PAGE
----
An interim report released by the Institute of Medicine (IOM) is critical of the idea to pay Medicare providers based on geographic region.  Secretary of Health and Human Services Kathleen Sebelius, at the urging of members of Congress, requested IOM to research the idea of paying Medicare providers less if their regions are heavy users of services.  The inquiry is based on previous research that suggests unnecessary services and waste may cause certain areas (such as the city of New York and Florida) to spend more Medicare dollars per beneficiary.  IOM’s concern is that physicians using Medicare services properly would be unfairly impacted if they happen to practice in regions with higher spending.  IOM also notes that spending varies within the regions studied.

The report was released March 19 by the IOM Committee on Geographic Variation in Health Care Spending and Promotion of High-Value Care.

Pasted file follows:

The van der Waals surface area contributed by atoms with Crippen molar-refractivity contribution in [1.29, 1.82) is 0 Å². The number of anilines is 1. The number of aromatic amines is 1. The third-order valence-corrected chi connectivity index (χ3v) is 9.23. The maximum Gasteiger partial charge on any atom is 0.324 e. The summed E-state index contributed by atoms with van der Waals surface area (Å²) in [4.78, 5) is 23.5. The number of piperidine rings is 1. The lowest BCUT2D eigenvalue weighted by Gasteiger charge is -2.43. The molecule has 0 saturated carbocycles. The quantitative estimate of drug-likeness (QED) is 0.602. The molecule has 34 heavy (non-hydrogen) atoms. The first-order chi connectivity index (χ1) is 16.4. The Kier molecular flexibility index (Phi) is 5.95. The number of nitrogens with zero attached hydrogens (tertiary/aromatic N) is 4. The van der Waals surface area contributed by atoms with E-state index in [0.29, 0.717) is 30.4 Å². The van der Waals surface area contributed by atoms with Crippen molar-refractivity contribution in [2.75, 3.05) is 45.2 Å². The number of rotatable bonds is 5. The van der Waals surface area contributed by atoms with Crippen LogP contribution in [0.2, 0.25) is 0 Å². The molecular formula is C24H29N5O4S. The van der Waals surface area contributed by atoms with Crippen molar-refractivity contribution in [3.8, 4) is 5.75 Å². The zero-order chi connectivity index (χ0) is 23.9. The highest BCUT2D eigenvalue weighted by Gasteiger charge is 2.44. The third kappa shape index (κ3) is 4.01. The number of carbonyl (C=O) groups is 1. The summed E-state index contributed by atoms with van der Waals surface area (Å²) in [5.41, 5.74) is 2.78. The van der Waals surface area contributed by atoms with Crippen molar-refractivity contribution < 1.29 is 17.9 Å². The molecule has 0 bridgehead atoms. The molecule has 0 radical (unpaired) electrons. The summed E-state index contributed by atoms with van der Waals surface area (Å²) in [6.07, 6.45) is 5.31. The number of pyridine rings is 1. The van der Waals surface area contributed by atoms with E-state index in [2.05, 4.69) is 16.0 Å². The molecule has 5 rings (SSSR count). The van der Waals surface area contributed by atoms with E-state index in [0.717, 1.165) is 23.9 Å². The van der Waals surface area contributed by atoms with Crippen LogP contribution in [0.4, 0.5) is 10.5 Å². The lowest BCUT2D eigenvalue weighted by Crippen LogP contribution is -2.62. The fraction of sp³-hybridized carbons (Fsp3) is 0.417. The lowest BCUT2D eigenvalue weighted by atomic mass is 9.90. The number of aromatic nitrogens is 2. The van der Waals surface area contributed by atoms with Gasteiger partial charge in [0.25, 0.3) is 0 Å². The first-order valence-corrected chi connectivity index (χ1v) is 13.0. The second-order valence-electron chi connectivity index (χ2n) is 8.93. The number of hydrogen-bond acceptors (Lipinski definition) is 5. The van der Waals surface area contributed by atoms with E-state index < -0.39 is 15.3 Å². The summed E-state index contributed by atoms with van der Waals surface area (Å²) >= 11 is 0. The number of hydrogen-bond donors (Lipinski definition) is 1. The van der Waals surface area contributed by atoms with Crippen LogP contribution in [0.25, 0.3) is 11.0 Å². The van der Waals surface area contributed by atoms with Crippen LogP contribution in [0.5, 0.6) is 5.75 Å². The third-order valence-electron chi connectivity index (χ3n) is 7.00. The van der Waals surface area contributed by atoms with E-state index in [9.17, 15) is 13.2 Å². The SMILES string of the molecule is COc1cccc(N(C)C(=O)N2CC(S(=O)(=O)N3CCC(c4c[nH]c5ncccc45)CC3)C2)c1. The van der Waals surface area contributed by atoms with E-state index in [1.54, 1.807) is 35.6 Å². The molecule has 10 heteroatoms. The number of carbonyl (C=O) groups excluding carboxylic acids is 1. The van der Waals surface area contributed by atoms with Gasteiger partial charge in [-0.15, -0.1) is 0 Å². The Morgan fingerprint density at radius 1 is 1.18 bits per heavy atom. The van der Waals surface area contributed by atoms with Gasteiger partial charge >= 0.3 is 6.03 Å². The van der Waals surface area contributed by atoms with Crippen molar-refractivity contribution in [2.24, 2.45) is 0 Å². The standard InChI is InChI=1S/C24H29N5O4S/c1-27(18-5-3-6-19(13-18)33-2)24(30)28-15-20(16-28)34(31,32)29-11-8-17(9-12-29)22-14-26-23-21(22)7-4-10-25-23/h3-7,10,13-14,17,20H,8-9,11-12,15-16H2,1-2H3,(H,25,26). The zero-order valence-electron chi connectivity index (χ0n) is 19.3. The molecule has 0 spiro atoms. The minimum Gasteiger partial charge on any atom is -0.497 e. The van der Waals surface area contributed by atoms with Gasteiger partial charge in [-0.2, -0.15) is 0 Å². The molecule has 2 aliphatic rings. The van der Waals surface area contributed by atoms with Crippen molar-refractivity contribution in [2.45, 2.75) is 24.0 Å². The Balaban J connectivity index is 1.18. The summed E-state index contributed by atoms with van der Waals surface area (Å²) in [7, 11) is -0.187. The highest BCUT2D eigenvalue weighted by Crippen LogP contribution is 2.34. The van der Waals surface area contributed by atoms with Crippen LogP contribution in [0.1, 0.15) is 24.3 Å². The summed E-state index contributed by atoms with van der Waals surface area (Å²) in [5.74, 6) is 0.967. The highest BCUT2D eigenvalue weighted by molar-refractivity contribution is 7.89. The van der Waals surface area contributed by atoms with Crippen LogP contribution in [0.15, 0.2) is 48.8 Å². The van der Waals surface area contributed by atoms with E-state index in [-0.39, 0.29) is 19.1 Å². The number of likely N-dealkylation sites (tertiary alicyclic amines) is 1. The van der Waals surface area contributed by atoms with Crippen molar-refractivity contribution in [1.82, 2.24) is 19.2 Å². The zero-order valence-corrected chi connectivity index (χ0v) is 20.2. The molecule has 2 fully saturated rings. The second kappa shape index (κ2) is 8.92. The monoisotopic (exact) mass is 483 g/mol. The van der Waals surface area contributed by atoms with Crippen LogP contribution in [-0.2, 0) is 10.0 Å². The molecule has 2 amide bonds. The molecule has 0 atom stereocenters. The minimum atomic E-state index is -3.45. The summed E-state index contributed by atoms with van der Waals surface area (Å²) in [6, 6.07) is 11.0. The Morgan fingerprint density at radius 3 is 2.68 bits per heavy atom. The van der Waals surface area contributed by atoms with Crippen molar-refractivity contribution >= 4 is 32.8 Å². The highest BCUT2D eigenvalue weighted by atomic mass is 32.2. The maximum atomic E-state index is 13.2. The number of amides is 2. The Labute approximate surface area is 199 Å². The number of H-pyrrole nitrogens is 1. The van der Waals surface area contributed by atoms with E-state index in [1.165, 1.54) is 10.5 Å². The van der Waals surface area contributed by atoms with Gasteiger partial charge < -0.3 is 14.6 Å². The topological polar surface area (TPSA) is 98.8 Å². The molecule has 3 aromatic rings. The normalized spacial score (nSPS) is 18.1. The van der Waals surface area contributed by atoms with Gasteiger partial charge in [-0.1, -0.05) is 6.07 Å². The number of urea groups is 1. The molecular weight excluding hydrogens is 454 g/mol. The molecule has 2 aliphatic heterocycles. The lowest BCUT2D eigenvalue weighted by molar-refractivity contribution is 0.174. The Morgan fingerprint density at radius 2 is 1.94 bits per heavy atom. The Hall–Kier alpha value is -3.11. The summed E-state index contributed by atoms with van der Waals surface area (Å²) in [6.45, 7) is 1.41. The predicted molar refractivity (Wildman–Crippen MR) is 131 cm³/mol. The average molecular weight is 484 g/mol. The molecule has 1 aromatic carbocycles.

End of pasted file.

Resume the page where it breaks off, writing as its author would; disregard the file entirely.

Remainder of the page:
This item is a summary of Jordan Rau’s Kaiser Health News article, “IOM Panel Raises Concerns About Lowering Medicare Pay For High Spending Areas.”

Learn more

 ‭(Hidden)‬ Senate Proposal for Continuing Resolution Omits Additional Health Funds

Facing a March 27 deadline to fund the federal government, the Senate is considering its own version of the House-passed continuing resolution.  Notably, the Senate’s proposal keeps the majority of funding for the Department of Health and Human Services at existing levels.  The Senate proposal omits additional funds requested by the White House for the Centers for Medicare and Medicaid Services.  It also retains a House provision that rescinds $10 million allocated to the Independent Payment Advisory Board.  However, the Senate proposal includes a $71 million increase for the National Institutes of Research.

To prevent a government shutdown, the House and Senate must reconcile a continuing resolution by the end of the current fiscal year, which concludes September 30, 2013.

This item is a summary of Paul Jenks’ Congressional Quarterly article, “Senate Funding Measure Dodges a Health Spending Battle With the House.”